The Edison Institute opened in 1929 as a private site for educational purposes only, based on Henry Ford's desire to preserve items of historical significance and portray the Industrial Revolution. The Edison Institute Museum, now known as The Henry Ford Museum, is a traditional museum reflecting Henry Ford's love of farm tools, home appliances, furniture and industrial machines. There are also large exhibits of automotive and locomotive technology.

Greenfield Village

Next door to the Henry Ford Museum is Greenfield Village, a vast array of famous homes and buildings that Henry Ford moved from their original location and reconstructed there. One of the most interesting analogies I have heard describing Greenfield Village is that Henry Ford collected buildings like some people collect stamps.

The original purpose for Greenfield Village, from Henry Ford's point of view, was for educational purposes. He felt the best way for the country's youth to learn by experiencing things first-hand. Many of the first buildings at Greenfield Village were from the life of Henry Ford and Thomas Edison. Ford named it Greenfield Village, after his wife's hometown.

Greenfield Village started with a loving restoration of Ford's boyhood home. When workmen recovered broken bits of his mother's dishes, Ford had her china reproduced and placed on the shelves just as it had been when he was growing up. He built a replica of the workbench where he had repaired watches as a boy, scoured antique shops to find furniture he remembered from his youth, and filled dresser drawers with shawls like those his mother had worn.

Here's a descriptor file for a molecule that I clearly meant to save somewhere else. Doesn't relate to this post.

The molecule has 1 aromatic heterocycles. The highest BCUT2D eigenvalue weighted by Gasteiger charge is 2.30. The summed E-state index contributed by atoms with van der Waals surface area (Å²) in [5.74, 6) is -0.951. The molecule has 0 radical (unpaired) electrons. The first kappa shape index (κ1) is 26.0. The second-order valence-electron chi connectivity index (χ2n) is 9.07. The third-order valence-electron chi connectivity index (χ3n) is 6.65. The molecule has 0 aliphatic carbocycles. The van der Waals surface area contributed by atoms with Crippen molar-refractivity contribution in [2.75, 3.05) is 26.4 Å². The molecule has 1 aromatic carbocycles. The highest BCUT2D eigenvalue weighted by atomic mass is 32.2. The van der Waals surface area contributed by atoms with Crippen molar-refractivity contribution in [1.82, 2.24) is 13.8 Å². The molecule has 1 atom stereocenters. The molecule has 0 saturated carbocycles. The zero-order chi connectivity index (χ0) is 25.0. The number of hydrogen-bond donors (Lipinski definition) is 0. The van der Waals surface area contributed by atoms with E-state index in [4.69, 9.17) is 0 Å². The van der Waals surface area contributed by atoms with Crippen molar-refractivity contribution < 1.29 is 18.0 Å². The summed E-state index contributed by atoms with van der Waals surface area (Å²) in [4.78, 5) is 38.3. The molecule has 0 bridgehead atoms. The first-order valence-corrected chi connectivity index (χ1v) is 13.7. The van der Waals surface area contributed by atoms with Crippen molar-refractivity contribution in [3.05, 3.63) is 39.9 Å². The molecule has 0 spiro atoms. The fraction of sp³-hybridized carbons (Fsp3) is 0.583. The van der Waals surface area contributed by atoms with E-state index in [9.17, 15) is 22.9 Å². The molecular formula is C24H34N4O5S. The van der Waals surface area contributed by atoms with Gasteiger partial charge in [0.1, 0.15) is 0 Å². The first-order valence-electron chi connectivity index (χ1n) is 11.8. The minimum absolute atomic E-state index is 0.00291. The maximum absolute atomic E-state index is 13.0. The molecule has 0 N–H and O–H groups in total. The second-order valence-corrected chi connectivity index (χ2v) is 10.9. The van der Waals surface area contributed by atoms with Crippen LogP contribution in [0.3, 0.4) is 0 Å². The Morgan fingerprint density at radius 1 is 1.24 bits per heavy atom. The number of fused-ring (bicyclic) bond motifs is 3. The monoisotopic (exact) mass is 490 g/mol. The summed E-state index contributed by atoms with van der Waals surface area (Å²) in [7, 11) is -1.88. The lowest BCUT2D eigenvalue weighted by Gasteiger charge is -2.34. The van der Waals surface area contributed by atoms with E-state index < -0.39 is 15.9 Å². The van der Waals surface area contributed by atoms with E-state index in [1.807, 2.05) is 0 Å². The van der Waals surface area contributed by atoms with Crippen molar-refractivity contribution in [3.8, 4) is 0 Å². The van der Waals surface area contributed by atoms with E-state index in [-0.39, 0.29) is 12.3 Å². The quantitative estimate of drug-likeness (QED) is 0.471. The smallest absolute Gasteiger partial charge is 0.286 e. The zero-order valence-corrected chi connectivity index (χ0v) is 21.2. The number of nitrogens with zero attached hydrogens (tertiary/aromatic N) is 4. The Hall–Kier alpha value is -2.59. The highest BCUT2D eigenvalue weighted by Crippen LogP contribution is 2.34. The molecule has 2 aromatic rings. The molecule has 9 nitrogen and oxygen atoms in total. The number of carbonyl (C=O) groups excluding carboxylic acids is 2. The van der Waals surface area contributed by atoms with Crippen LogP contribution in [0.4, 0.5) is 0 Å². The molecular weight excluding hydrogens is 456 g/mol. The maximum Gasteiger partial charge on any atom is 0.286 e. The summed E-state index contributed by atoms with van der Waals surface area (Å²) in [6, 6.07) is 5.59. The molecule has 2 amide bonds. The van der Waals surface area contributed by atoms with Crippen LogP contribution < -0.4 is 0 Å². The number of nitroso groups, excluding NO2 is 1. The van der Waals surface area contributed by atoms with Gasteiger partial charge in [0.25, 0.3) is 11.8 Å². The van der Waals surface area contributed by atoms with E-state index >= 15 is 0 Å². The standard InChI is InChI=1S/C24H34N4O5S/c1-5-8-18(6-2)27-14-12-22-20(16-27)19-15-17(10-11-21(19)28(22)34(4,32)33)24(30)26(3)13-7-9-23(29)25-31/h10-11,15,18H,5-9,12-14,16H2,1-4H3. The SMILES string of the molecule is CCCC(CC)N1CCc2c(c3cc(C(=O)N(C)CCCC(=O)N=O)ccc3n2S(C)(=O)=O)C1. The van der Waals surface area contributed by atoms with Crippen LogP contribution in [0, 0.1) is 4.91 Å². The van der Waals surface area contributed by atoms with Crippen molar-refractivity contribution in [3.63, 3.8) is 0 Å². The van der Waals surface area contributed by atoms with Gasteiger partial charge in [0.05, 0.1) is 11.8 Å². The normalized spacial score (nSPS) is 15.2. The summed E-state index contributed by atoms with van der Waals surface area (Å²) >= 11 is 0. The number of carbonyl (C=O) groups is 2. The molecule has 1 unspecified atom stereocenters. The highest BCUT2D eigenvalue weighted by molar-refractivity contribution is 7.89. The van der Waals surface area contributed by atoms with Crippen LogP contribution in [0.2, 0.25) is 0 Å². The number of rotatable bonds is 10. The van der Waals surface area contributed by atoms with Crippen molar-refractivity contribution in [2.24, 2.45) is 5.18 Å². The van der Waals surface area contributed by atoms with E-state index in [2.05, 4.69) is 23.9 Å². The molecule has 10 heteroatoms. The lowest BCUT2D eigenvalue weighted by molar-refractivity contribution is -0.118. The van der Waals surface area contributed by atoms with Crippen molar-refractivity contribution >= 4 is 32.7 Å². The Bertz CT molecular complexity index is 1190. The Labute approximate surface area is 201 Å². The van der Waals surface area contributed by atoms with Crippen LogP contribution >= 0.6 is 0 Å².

Automotive innovator Henry Ford changed everything

Even if geeks Henry Ford and lifelong friend Thomas Edison invented nothing their innovations changed everythingThe legacy of Henry Ford and his mark on the world of technology in the modern industrial era is significant. There are numerous debates in the realms of geek history as to what credit should be given to Henry Ford and Thomas Edison for various inventions.

People point out that Edison did not invent the light bulb, he was simply a business man. Edison realized that experimentation and research takes money. Edison's first invention was the Universal Stock Ticker in 1869. Edison used the money he earned from the stock ticker to start his "invention factory." Edison paid workers to conduct numerous tedious experiments so he did not have to do the boring manual tasks himself. I think that is pretty genius.

Remarks are made that Henry Ford was not an inventor, he was an industrialist that sold automobiles. While it is true that Henry Ford did not invent the automobile or the assembly line, he perfected the assembly line to create lower cost automobiles, and create an industry.

During the modern industrial era from the mid 19th century to the early 20th the world was changing rapidly thanks in part to geeks like Thomas Edison and Henry Ford. Even if Henry Ford and Thomas Edison invented nothing their contributions to science and technology changed everything.

Henry Ford automotive designer

The son of a Michigan farmer, Henry Ford was a childhood geek who loved tinkering with machinery. When Henry turned 16 years old his father William arranged for Henry to stay with an aunt in Detroit. Henry hoped to find work where he could learn more about machinery. For more than a decade Henry Ford worked in various shops perfecting his skills as a machinist. Henry began working at the Edison Illumination Company as a steam engineer in 1891. After his promotion to Chief Engineer in 1893, Ford had enough time and money to devote attention to his personal experiments on gasoline engines.